• (British) IPA: /tɹʌŋk/
  • (GA) IPA: /tɹʌŋk/, [t͡ʃɹʌŋk], [tɹʌŋk]

trunk (plural trunks)

  1. (heading, biological) Part of a body.
    1. The usually single, more or less upright part of a tree, between the roots and the branches: the tree trunk.
    2. The torso.
    3. The conspicuously extended, mobile, nose-like organ of an animal such as a sengi, a tapir or especially an elephant. The trunks of various kinds of animals might be adapted to probing and sniffing, as in the sengis, or be partly prehensile, as in the tapir, or be a versatile prehensile organ for manipulation, feeding, drinking and fighting as in the elephant.
  2. (heading) A container.
    1. A large suitcase, chest, or similar receptacle for carrying or storing personal possessions, usually with a hinged, often domed lid, and handles at each end, so that generally it takes two persons to carry a full trunk.
      • 1915, G[eorge] A. Birmingham [pseudonym; James Owen Hannay], chapter I, in Gossamer, New York, N.Y.: George H. Doran Company, OCLC 5661828 ↗, page 01 ↗:
        There is an hour or two, after the passengers have embarked, which is disquieting and fussy. Mail bags, so I understand, are being put on board. Stewards, carrying cabin trunks, swarm in the corridors.
    2. A box or chest usually covered with leather, metal, or cloth, or sometimes made of leather, hide, or metal, for holding or transporting clothes or other goods.
      • c. 1596, William Shakespeare, “The Life and Death of King Iohn”, in Mr. William Shakespeares Comedies, Histories, & Tragedies: Published According to the True Originall Copies (First Folio), London: Printed by Isaac Iaggard, and Ed[ward] Blount, published 1623, OCLC 606515358 ↗, [Act V, scene i]:
        To lie, like pawns, lock'd up in chests and trunks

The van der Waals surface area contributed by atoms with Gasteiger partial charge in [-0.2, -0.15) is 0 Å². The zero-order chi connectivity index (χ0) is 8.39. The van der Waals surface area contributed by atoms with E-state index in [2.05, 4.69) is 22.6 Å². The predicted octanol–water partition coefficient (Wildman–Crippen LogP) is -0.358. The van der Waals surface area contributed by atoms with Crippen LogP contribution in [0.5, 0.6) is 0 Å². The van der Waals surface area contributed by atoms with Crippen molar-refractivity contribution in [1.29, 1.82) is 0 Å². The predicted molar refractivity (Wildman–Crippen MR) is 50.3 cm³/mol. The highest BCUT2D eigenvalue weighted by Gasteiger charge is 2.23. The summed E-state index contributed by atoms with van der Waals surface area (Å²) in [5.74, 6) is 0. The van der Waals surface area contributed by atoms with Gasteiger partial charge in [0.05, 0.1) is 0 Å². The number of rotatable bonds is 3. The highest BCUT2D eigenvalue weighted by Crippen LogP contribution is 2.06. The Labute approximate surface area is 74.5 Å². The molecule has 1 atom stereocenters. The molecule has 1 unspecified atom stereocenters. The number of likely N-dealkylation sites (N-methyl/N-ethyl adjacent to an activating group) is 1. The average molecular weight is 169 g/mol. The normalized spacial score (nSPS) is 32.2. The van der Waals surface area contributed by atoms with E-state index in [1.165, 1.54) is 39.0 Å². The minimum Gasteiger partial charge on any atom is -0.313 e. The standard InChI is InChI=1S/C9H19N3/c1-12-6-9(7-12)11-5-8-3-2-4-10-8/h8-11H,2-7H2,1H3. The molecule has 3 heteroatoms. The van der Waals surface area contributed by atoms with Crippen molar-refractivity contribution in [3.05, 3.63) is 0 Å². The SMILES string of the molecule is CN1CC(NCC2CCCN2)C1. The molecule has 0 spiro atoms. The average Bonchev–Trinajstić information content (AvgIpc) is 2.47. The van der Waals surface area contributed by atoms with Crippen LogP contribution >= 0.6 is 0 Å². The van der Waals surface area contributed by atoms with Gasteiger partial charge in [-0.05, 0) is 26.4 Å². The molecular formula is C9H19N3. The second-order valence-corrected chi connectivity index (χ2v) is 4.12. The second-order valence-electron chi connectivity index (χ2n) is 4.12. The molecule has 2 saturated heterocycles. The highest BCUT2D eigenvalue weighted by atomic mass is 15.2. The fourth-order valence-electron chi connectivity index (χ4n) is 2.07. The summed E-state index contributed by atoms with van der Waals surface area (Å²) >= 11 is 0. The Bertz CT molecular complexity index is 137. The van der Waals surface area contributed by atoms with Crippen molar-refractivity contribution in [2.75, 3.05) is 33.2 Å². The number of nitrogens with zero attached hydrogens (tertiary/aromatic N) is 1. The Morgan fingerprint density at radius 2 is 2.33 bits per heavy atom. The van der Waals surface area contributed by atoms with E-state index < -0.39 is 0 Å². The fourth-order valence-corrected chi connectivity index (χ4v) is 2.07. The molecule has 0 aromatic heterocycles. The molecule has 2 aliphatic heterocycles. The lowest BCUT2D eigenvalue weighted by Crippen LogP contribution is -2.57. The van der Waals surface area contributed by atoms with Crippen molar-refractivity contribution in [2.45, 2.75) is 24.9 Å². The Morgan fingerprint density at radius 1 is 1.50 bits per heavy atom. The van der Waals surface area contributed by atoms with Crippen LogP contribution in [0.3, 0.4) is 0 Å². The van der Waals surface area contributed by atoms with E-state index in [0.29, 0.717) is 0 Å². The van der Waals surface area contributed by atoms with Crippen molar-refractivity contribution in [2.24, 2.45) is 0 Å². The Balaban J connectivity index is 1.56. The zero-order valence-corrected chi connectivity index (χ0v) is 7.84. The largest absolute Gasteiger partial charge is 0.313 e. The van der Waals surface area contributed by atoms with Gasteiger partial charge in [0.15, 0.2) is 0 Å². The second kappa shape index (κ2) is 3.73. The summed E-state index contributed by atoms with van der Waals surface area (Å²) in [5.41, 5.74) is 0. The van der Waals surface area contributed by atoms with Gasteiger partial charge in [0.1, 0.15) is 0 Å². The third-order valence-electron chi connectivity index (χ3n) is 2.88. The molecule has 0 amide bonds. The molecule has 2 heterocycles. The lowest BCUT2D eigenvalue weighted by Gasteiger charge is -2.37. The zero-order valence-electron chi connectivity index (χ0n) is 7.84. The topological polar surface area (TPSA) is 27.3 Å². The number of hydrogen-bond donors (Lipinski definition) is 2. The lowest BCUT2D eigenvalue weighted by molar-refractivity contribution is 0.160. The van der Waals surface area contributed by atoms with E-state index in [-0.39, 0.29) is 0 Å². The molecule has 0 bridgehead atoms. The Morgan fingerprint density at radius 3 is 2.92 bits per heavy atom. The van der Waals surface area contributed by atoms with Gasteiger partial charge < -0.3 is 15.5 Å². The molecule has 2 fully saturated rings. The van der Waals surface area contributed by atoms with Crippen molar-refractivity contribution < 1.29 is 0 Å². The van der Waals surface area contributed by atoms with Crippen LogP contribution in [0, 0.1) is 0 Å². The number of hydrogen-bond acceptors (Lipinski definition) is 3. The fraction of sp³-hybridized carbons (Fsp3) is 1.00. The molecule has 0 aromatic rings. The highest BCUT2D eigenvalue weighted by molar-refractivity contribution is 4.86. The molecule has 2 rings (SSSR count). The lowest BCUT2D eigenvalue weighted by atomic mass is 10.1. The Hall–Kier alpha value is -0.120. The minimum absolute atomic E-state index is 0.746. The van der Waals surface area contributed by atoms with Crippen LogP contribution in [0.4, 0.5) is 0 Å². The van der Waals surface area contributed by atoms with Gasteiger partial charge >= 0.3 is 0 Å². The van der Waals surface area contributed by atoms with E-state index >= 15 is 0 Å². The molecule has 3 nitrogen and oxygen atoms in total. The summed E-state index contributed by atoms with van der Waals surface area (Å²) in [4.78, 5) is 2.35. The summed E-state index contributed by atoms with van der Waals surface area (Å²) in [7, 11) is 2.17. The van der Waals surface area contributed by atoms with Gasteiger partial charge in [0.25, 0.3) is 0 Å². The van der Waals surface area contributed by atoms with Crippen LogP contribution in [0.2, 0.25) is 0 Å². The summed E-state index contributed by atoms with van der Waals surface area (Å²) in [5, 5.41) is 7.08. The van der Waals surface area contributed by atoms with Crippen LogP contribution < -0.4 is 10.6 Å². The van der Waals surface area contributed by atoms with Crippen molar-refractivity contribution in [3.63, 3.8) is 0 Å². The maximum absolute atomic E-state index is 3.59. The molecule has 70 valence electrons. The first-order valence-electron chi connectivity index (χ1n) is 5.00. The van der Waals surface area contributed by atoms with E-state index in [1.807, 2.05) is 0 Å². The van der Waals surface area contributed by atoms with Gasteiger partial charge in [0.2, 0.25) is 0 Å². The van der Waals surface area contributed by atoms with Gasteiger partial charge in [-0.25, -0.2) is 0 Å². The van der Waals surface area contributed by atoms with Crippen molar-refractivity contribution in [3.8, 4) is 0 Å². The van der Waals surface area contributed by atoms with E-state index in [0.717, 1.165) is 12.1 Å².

3. (US, Canada, automotive) The luggage storage compartment of a sedan/saloon style car; a boot
  3. (heading) A channel for flow of some kind.
    1. (US, telecommunications) A circuit between telephone switchboards or other switching equipment.
    2. A chute or conduit, or a watertight shaft connecting two or more decks.
    3. A long, large box, pipe, or conductor, made of plank or metal plates, for various uses, as for conveying air to a mine or to a furnace, water to a mill, grain to an elevator, etc.
    4. (archaic) A long tube through which pellets of clay, peas, etc., are driven by the force of the breath. A peashooter
      • He shot sugarplums at them out of a trunk.
    5. (mining) A flume or sluice in which ores are separated from the slimes in which they are contained.
  4. (software engineering) In software projects under source control: the most current source tree, from which the latest unstable builds (so-called "trunk builds") are compiled.
  5. The main line or body of anything.
    the trunk of a vein or of an artery, as distinct from the branches
    1. (transport) A main line in a river, canal, railroad, or highway system.
    2. (architecture) The part of a pilaster between the base and capital, corresponding to the shaft of a column.
  6. A large pipe forming the piston rod of a steam engine, of sufficient diameter to allow one end of the connecting rod to be attached to the crank, and the other end to pass within the pipe directly to the piston, thus making the engine more compact.
  7. Shorts used for swimming (swim trunks).
  • (luggage storage compartment of a sedan/saloon style car) boot (UK, Aus), dicky (India)
  • (upright part of a tree) tree trunk
  • (nose of an elephant) proboscis
Translations Translations Translations Translations Translations
  • German: Anschlusskabel, Amtsleitung, Amt, Verbindungskabel, Hauptleitung, Bündelleitung
  • Russian: магистра́ль

trunk (trunks, present participle trunking; past and past participle trunked)

  1. (transitive, obsolete) To lop off; to curtail; to truncate.
    • Out of the trunked stock
  2. (transitive, mining) To extract (ores) from the slimes in which they are contained, by means of a trunk.

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